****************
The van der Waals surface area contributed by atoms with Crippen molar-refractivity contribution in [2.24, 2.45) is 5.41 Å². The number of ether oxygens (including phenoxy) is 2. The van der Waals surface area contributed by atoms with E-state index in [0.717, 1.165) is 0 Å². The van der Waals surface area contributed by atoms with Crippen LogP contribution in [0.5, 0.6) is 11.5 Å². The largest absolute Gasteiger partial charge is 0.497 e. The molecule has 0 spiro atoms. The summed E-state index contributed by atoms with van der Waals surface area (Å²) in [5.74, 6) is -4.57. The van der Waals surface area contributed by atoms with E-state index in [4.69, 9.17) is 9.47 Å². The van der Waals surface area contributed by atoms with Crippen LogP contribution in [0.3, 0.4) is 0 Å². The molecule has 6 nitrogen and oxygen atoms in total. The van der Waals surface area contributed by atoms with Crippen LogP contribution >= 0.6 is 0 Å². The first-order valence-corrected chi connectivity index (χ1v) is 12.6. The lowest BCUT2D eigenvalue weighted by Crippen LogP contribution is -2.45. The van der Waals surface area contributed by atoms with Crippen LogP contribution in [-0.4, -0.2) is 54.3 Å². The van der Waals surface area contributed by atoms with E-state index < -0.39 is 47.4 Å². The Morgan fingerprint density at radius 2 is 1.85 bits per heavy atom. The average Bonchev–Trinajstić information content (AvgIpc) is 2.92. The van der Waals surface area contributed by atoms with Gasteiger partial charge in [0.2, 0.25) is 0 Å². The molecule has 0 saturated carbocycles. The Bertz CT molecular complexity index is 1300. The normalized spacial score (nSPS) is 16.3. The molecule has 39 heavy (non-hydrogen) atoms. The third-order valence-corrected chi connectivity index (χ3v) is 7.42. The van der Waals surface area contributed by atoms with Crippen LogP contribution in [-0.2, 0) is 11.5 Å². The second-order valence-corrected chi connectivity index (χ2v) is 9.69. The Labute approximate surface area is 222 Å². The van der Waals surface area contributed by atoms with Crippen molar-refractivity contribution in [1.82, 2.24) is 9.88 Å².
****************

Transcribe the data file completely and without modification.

The van der Waals surface area contributed by atoms with Crippen molar-refractivity contribution in [2.24, 2.45) is 5.41 Å². The number of ether oxygens (including phenoxy) is 2. The van der Waals surface area contributed by atoms with E-state index in [0.717, 1.165) is 0 Å². The van der Waals surface area contributed by atoms with Crippen LogP contribution in [0.5, 0.6) is 11.5 Å². The largest absolute Gasteiger partial charge is 0.497 e. The molecule has 0 spiro atoms. The summed E-state index contributed by atoms with van der Waals surface area (Å²) in [5.74, 6) is -4.57. The van der Waals surface area contributed by atoms with E-state index in [4.69, 9.17) is 9.47 Å². The van der Waals surface area contributed by atoms with Crippen LogP contribution in [0.3, 0.4) is 0 Å². The molecule has 6 nitrogen and oxygen atoms in total. The van der Waals surface area contributed by atoms with Crippen LogP contribution >= 0.6 is 0 Å². The first-order valence-corrected chi connectivity index (χ1v) is 12.6. The lowest BCUT2D eigenvalue weighted by Crippen LogP contribution is -2.45. The van der Waals surface area contributed by atoms with Crippen LogP contribution in [-0.4, -0.2) is 54.3 Å². The van der Waals surface area contributed by atoms with E-state index < -0.39 is 47.4 Å². The Morgan fingerprint density at radius 2 is 1.85 bits per heavy atom. The average Bonchev–Trinajstić information content (AvgIpc) is 2.92. The van der Waals surface area contributed by atoms with Gasteiger partial charge in [0.2, 0.25) is 0 Å². The molecule has 0 saturated carbocycles. The Bertz CT molecular complexity index is 1300. The normalized spacial score (nSPS) is 16.3. The molecule has 39 heavy (non-hydrogen) atoms. The third-order valence-corrected chi connectivity index (χ3v) is 7.42. The van der Waals surface area contributed by atoms with Crippen LogP contribution in [-0.2, 0) is 11.5 Å². The second-order valence-corrected chi connectivity index (χ2v) is 9.69. The Labute approximate surface area is 222 Å². The van der Waals surface area contributed by atoms with Crippen molar-refractivity contribution in [1.82, 2.24) is 9.88 Å².